WASHINGTON: The US has called back its negotiators seeking to resolve a standoff with Pakistan to restore the NATO supplies, as the White House Monday acknowledged some issues still remain to be resolved towards restoration of the country’s land routes for NATO supplies.
Press Secretary Jay Carney confirmed reports that a U.S. team that remained in Pakistan to negotiate with their Pakistani counterparts for about six weeks, is returning home.
“Most of the technical arrangements have been worked out but there are several issues outstanding. We believe that all can be resolved and we remain ready to conclude this agreement as soon as Pakistan is ready,” President Barack Obama’s spokesman told the daily Press briefing.
The supply routes were closed in the aftermath of November 26, 2011 USA warplane attacks on Salala border posts, which killed 24 Pakistani soldiers, angering both the state and the Pakistani society.
The White House endorsed the move to withdraw the team but added it is clear that American officials would be back in Pakistan when Islamabad is ready to conclude the agreement on re-opening ground lines of communications (GLOCs).
Meanwhile, in response to a media query regarding the U.S. negotiating team’s return from Pakistan, Islamabad’s ambassador in Washington Sherry Rehman said : “I don’t really see it as an institutional pullout, but really, that question is for the US administration to speak to.”
“For our part, I have been saying this again and again, Pakistan is seeking to be part of the solution for NATO and the US as they transfer security in Afghanistan, not an obstacle,” she said in a statement e-mailed by the Pakistani Embassy.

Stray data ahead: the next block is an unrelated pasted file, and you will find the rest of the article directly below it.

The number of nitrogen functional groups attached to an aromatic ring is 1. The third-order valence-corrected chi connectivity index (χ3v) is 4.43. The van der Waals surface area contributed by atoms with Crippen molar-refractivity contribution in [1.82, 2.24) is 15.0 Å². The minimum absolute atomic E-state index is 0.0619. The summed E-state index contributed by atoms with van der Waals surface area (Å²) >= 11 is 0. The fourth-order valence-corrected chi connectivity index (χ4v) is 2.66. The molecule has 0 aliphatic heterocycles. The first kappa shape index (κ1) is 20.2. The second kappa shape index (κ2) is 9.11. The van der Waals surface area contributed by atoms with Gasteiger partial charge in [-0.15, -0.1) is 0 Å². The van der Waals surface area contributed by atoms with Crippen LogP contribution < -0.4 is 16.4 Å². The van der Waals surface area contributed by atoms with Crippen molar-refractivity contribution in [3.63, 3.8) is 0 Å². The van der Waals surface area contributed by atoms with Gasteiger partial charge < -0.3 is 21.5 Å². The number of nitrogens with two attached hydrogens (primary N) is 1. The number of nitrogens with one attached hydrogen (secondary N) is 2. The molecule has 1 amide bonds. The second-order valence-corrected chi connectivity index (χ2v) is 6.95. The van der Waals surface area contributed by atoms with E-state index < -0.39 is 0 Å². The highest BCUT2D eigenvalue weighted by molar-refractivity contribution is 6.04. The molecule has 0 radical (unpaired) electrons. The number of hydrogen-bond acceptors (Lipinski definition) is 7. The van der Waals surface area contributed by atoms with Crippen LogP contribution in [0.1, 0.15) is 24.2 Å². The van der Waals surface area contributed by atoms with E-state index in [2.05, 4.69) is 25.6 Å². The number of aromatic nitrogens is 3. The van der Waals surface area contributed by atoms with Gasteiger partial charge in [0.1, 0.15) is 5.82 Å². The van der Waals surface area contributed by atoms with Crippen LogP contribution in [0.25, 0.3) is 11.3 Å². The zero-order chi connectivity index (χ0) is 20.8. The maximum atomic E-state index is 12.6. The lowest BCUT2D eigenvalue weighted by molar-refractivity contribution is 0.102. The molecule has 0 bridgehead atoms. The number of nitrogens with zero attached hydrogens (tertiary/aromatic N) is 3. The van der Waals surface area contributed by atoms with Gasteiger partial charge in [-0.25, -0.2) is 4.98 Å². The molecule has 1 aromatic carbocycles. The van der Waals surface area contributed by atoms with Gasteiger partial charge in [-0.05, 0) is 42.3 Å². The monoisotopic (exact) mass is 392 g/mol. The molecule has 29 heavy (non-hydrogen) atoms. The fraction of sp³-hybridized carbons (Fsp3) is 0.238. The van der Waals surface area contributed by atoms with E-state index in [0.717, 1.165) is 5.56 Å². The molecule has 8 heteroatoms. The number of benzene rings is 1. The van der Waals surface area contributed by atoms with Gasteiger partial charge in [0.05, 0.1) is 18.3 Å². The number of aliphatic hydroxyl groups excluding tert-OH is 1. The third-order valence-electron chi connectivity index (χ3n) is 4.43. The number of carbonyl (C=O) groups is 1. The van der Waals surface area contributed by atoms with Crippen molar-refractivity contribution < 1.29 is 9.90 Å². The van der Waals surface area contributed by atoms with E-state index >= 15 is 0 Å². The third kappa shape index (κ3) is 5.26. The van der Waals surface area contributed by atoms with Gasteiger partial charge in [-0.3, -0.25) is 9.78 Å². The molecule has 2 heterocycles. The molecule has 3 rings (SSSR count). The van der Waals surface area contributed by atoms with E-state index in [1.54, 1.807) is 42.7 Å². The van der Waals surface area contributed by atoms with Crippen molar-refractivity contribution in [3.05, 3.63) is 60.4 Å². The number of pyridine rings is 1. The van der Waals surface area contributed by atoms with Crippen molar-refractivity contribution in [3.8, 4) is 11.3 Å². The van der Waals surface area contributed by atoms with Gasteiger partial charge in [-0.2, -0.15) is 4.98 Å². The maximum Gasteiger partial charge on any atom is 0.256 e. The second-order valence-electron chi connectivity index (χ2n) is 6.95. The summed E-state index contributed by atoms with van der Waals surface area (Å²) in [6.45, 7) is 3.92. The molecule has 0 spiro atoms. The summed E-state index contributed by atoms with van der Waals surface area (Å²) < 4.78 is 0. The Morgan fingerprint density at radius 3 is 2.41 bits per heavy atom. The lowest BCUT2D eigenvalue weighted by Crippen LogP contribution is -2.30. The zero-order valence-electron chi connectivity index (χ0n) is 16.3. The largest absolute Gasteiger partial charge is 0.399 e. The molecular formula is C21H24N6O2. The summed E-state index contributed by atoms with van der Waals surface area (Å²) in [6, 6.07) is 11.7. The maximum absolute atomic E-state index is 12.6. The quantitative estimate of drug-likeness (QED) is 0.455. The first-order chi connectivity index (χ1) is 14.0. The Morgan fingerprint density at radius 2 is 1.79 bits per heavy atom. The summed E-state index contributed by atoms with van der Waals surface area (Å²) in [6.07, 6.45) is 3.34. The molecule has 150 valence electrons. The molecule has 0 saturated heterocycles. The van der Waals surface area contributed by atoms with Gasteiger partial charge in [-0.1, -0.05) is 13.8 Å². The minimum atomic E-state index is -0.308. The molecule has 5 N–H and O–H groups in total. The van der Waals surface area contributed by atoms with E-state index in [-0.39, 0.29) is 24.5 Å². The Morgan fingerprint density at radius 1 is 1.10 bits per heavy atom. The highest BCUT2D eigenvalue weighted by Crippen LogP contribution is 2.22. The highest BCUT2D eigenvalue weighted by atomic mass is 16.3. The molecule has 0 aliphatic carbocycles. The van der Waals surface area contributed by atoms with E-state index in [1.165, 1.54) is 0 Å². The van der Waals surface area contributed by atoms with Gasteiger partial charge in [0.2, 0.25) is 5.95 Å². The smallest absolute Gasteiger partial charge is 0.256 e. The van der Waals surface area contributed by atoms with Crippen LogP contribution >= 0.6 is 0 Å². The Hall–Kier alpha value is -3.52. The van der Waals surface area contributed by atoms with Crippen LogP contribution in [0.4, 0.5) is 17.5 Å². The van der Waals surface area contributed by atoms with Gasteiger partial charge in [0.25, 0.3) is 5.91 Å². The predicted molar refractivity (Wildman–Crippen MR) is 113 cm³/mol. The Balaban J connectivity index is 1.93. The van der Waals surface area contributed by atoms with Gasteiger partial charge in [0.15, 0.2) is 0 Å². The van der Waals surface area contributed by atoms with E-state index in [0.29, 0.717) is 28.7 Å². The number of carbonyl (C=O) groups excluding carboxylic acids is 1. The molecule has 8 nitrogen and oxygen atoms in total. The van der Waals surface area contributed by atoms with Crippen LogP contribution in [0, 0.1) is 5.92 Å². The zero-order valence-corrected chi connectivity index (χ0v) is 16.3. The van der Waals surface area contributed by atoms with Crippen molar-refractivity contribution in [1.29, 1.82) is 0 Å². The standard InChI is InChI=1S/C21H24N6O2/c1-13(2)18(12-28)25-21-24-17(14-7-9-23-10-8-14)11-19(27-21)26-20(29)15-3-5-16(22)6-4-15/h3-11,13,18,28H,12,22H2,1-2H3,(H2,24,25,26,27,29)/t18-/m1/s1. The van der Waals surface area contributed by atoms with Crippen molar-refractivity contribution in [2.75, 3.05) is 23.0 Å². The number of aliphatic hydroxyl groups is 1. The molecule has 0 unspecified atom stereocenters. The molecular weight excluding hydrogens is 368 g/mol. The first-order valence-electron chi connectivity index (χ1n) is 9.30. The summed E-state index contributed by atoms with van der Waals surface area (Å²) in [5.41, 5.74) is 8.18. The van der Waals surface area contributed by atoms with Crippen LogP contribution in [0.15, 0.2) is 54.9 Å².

“On the NATO supplies, the way forward is more related to other issues; we certainly did not close the GLOCs for leveraging a price advantage. They were not closed in a fit of pique or on impulse. These were closed as a decision of the DCC after 24 Pakistani soldiers were martyred at the Salala checkpost in November last, absent an expression of remorse,” the Pakistani ambassador added.
Earlier, the Pentagon and State Department had confirmed that the team was returning to Washington for debriefing.
“We saw it is the right move to withdraw,” Carney said in response to a question adding several technical consultations have been completed largely and so it was determined they can return home.
“We are ready to send officials back to Islamabad when the Pakistani government is ready to conclude the agreement.”
“It certainly remains our goal to complete an agreement as soon as possible and I would note that the Pakistani government has said the same thing.”
The spokesman indicated that the remaining issues that need to be resolved between Pakistan and the United States do not require the kind of technical people who have largely completed discussions on technical aspects of the ground lines of communications.
When asked a question in the context of Secretary Defense Leon Panetta’s remarks last week that the US was reaching limits of its patience, Carney responded: “Our relationship with Pakistan remains both extremely important and extremely complicated.”
“Because it is so important, we devote a lot of time and effort to working on that relationship --- and discussing all the key issues that are involved in that relationship and this is one of them.” AGENCIES/ SAMAA